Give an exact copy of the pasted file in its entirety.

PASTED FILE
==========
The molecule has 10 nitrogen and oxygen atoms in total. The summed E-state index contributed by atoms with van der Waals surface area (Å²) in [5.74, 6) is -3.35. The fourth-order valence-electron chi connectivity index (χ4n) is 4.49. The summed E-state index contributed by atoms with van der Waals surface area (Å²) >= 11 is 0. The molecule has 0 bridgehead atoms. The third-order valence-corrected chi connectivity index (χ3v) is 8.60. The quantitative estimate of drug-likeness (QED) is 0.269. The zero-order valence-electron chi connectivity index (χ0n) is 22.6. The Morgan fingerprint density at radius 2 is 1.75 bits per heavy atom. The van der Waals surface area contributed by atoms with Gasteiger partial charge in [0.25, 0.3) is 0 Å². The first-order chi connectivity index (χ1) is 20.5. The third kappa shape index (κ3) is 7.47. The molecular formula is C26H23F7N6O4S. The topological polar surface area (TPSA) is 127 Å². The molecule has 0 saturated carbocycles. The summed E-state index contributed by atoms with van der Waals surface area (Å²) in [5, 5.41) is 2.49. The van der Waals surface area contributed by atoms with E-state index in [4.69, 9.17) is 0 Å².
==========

The molecule has 10 nitrogen and oxygen atoms in total. The summed E-state index contributed by atoms with van der Waals surface area (Å²) in [5.74, 6) is -3.35. The fourth-order valence-electron chi connectivity index (χ4n) is 4.49. The summed E-state index contributed by atoms with van der Waals surface area (Å²) >= 11 is 0. The molecule has 0 bridgehead atoms. The third-order valence-corrected chi connectivity index (χ3v) is 8.60. The quantitative estimate of drug-likeness (QED) is 0.269. The zero-order valence-electron chi connectivity index (χ0n) is 22.6. The Morgan fingerprint density at radius 2 is 1.75 bits per heavy atom. The van der Waals surface area contributed by atoms with Gasteiger partial charge in [0.25, 0.3) is 0 Å². The first-order chi connectivity index (χ1) is 20.5. The third kappa shape index (κ3) is 7.47. The molecular formula is C26H23F7N6O4S. The topological polar surface area (TPSA) is 127 Å². The molecule has 0 saturated carbocycles. The summed E-state index contributed by atoms with van der Waals surface area (Å²) in [5, 5.41) is 2.49. The van der Waals surface area contributed by atoms with E-state index in [4.69, 9.17) is 0 Å².